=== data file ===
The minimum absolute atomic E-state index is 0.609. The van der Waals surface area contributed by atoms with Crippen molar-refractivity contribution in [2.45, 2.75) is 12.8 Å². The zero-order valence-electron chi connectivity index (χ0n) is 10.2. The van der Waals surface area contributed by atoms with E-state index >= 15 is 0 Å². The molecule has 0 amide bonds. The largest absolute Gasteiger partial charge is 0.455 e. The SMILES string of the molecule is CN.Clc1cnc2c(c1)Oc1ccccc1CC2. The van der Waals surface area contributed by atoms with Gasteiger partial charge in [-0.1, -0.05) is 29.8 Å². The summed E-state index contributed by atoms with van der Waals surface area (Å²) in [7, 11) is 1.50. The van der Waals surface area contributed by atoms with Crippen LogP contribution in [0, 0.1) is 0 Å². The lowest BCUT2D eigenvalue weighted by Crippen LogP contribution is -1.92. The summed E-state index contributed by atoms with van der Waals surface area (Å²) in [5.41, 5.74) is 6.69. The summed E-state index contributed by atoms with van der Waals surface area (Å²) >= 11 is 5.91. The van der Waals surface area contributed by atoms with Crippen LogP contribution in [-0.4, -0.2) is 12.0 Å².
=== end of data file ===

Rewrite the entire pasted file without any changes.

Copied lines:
The minimum absolute atomic E-state index is 0.609. The van der Waals surface area contributed by atoms with Crippen molar-refractivity contribution in [2.45, 2.75) is 12.8 Å². The zero-order valence-electron chi connectivity index (χ0n) is 10.2. The van der Waals surface area contributed by atoms with E-state index >= 15 is 0 Å². The molecule has 0 amide bonds. The largest absolute Gasteiger partial charge is 0.455 e. The SMILES string of the molecule is CN.Clc1cnc2c(c1)Oc1ccccc1CC2. The van der Waals surface area contributed by atoms with Gasteiger partial charge in [-0.1, -0.05) is 29.8 Å². The summed E-state index contributed by atoms with van der Waals surface area (Å²) in [7, 11) is 1.50. The van der Waals surface area contributed by atoms with Crippen LogP contribution in [0, 0.1) is 0 Å². The lowest BCUT2D eigenvalue weighted by Crippen LogP contribution is -1.92. The summed E-state index contributed by atoms with van der Waals surface area (Å²) in [5.41, 5.74) is 6.69. The summed E-state index contributed by atoms with van der Waals surface area (Å²) >= 11 is 5.91. The van der Waals surface area contributed by atoms with Crippen LogP contribution in [-0.4, -0.2) is 12.0 Å².